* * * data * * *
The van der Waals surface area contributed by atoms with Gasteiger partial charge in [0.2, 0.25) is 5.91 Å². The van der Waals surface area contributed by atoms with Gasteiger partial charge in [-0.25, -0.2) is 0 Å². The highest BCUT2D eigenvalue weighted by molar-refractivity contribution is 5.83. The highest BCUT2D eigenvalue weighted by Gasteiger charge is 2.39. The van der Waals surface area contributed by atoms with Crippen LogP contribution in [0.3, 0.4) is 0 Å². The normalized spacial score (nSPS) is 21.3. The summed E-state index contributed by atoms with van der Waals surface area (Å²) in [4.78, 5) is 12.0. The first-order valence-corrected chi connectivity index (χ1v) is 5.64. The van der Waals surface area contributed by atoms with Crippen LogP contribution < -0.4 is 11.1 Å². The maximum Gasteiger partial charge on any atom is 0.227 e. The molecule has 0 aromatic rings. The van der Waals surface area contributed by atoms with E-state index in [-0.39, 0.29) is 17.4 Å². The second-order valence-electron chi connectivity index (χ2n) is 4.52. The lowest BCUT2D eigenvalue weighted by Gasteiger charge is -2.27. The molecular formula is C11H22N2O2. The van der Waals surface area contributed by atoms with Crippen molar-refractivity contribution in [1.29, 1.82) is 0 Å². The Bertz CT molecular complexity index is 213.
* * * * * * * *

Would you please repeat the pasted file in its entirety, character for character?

The van der Waals surface area contributed by atoms with Gasteiger partial charge in [0.2, 0.25) is 5.91 Å². The van der Waals surface area contributed by atoms with Gasteiger partial charge in [-0.25, -0.2) is 0 Å². The highest BCUT2D eigenvalue weighted by molar-refractivity contribution is 5.83. The highest BCUT2D eigenvalue weighted by Gasteiger charge is 2.39. The van der Waals surface area contributed by atoms with Crippen LogP contribution in [0.3, 0.4) is 0 Å². The normalized spacial score (nSPS) is 21.3. The summed E-state index contributed by atoms with van der Waals surface area (Å²) in [4.78, 5) is 12.0. The first-order valence-corrected chi connectivity index (χ1v) is 5.64. The van der Waals surface area contributed by atoms with Crippen LogP contribution < -0.4 is 11.1 Å². The maximum Gasteiger partial charge on any atom is 0.227 e. The molecule has 0 aromatic rings. The van der Waals surface area contributed by atoms with E-state index in [-0.39, 0.29) is 17.4 Å². The second-order valence-electron chi connectivity index (χ2n) is 4.52. The lowest BCUT2D eigenvalue weighted by Gasteiger charge is -2.27. The molecular formula is C11H22N2O2. The van der Waals surface area contributed by atoms with Crippen molar-refractivity contribution in [1.29, 1.82) is 0 Å². The Bertz CT molecular complexity index is 213.